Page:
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The Vault at PfaffsAn Archive of Art and Literature by the Bohemians of Antebellum New York
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	       Her latest Husband.
that she pitied him.     He had a heart disease,
so she married him!    My brother hadn t a
heart disease, but she killed him,  quoth Gouver-
neur.     I don t believe she ever did love him. 
Johnny was astounded on learning of the existence
of Rawson.   Has Mrs. Gouverneur a son twenty-
five years of age?  he echoed, he himself being
the same, or younger.   Then she has deceived
me.     He didn t want to marry her, he said, but
the idea of causing her death troubled him and
brought him up to what would have been, literally
 the scratch.       So Johnny returned, but he did-
n t return some $100 or $200 worth of jewelry
which Mrs. Gouverneur had given him to propitiate  his
sister.               When Miss Cooper and Mrs G s guest
at Cold Spring, the  Captain  Walker heretofore
alluded to presented himself and the widow pro-
posed they should accompany him to Saratoga.
Miss C. wouldn t consent, and left for New York,
Mrs G. following.    The fellow stayed at the house one
night.                    Theodore Griffin, her last matri-
monial captive, Mrs. Potter describes as a country-
man, a young fellow, of no great experience or
knowledge of life.     Mrs G. managed her wooing
slyly and secretly, no one (says Miss C.)had wind
of the event till close on its advent.       The woman
was after every man in the house and place,
Page
Title:Thomas Butler Gunn Diaries, Volume Twelve: page thirty-two
Description:Describes a conversation with Mrs. Potter and Miss Cooper about Mrs. Theodore Griffin's past.
Date:1860-01-23
Subject:Cooper, Lucia; Gill, Rawson; Gouverneur, Mrs. (Gill, Griffin); Gouverneur, Warburton; Griffin, Theodore; Gunn, Thomas Butler; Potter, Mrs.; Upham, Johnny; Walker, Mr.; Women
Coverage (City/State):New York, [New York]
Scan Date:2011-01-29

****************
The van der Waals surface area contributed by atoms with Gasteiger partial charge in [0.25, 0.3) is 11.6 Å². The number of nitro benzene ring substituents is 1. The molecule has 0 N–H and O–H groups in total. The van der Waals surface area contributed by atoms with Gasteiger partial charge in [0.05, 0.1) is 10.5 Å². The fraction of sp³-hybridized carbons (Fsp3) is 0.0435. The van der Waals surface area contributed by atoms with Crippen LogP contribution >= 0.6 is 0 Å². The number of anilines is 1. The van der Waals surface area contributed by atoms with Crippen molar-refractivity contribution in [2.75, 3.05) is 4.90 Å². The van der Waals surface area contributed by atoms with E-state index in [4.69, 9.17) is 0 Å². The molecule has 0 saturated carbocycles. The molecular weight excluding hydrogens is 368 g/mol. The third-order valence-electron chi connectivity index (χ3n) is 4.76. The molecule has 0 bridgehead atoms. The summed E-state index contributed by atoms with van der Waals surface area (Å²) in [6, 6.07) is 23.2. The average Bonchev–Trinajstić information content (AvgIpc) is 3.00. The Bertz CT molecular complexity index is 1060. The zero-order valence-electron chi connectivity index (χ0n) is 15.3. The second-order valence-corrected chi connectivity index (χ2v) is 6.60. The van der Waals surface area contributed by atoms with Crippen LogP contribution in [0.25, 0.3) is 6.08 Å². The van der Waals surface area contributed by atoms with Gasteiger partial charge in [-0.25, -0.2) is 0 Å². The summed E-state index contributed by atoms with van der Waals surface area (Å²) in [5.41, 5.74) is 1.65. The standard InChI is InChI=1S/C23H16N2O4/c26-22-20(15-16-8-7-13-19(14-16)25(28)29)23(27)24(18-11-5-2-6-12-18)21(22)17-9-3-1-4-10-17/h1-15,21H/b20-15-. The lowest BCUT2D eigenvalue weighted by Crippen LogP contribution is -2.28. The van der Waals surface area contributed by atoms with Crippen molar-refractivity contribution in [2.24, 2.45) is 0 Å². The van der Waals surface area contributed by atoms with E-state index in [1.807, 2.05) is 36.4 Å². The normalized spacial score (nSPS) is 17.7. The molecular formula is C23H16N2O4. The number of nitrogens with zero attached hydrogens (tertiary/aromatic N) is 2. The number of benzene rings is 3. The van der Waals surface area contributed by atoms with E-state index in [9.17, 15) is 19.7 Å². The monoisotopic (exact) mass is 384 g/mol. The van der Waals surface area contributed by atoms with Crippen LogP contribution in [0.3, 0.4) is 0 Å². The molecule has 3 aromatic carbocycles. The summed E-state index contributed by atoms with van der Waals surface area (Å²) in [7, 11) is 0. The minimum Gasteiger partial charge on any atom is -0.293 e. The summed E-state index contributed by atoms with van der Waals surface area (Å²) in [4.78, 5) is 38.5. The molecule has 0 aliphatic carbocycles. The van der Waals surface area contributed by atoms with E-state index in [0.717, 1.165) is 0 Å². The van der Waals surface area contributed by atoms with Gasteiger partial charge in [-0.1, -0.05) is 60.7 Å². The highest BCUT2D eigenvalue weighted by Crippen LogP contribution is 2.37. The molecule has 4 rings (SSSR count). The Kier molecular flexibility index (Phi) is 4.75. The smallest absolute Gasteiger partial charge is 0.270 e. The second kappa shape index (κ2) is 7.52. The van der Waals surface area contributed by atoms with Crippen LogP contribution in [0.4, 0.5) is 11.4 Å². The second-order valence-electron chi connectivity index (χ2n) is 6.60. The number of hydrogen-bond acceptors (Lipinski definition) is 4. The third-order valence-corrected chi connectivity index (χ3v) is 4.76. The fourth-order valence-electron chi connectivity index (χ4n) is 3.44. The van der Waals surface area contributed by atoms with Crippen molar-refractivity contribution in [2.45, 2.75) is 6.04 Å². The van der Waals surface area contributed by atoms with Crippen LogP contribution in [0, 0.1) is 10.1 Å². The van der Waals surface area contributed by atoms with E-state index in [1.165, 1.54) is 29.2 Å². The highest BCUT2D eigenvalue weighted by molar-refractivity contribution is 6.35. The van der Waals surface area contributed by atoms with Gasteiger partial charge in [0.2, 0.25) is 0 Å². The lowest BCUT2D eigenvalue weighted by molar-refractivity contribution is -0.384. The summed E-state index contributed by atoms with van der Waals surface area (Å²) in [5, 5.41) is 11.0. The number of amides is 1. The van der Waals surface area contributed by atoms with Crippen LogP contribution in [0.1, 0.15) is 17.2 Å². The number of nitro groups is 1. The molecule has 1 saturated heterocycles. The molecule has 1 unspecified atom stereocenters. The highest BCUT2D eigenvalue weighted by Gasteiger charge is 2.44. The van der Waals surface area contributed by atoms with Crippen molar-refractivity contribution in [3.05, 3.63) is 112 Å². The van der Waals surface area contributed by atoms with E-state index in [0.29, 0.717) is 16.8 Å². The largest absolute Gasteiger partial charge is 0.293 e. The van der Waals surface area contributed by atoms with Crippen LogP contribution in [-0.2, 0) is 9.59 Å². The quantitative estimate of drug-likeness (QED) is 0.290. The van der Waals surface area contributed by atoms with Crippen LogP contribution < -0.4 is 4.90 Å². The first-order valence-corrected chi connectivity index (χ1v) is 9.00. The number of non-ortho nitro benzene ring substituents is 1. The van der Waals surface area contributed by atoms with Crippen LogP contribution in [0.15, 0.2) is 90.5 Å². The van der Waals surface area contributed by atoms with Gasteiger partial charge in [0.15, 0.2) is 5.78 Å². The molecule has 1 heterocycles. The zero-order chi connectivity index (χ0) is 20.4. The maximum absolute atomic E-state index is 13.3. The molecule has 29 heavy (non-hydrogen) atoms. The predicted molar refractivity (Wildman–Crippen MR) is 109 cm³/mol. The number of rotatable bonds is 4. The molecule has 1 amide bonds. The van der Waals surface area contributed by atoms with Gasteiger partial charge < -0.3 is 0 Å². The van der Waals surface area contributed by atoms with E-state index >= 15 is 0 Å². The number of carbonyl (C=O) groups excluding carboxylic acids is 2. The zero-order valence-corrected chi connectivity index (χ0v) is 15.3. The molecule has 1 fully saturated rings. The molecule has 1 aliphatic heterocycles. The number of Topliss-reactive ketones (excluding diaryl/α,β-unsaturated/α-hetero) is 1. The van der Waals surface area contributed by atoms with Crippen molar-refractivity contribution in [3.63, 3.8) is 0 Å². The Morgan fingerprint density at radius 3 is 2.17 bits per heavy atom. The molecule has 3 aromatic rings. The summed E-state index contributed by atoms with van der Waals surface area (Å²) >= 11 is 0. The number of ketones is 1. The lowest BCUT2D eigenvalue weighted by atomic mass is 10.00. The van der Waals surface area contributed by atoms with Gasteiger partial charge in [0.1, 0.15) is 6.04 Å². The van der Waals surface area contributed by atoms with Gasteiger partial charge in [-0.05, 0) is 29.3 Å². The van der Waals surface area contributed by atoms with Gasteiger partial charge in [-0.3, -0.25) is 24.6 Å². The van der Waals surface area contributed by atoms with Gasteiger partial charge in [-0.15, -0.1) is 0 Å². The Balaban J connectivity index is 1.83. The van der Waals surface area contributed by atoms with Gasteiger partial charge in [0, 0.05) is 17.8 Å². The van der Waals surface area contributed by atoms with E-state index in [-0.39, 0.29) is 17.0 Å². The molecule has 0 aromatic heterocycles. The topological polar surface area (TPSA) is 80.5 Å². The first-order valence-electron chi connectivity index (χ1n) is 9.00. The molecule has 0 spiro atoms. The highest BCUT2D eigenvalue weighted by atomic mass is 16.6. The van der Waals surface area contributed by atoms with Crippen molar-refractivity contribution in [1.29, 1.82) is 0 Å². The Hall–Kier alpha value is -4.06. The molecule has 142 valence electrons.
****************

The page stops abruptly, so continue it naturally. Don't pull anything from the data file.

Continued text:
Volume
Title:Thomas Butler Gunn Diaries, Volume Twelve
Description:Includes descriptions of boarding house living, his freelance writing and drawing work, antics of the New York literary Bohemians, visits to the Edwards family, the activities of London detective Arthur Ledger who is staying in his boarding house, Thomas Nast's courtship of Sally Edwards, two masked balls at his boarding house, a visit to Lotty Granville at Fordham, the state of Charles Damoreau's marriage, and a visit to the ''Phalanx'' in New Jersey with George Boweryem.
Subject:Boardinghouses; Bohemians; Detectives; Gunn, Thomas Butler; Journalism; Marriage; Publishers and publishing; Travel; Women
Coverage (City/State):New York, New York; Fordham, New York; New Jersey
Note:Thomas Butler Gunn was born February 15, 1826, in Banbury, England, and came to New York in 1849. During the Civil War he worked as a correspondent for the New York Tribune and the New York Evening Post. He returned to England in 1863, and died in Birmingham in April 1903. The collection includes twenty-one volumes of his diaries, including newspaper clippings, letters, photographs, sketches, and various other items inserted by Gunn. Diary entries date from July 7, 1849, to April 7, 1863, and include his experiences with the New York publishing and literary world, his descriptions of boarding houses, his travels throughout the United States, and his experiences traveling with the Federal army as a Civil War correspondent.
Publisher:Missouri History Museum
Rights:Copyright 2011 Missouri History Museum.
Source:Page images, transcriptions, and metadata of the Thomas Butler Gunn diaries have been provided by the Missouri History Museum.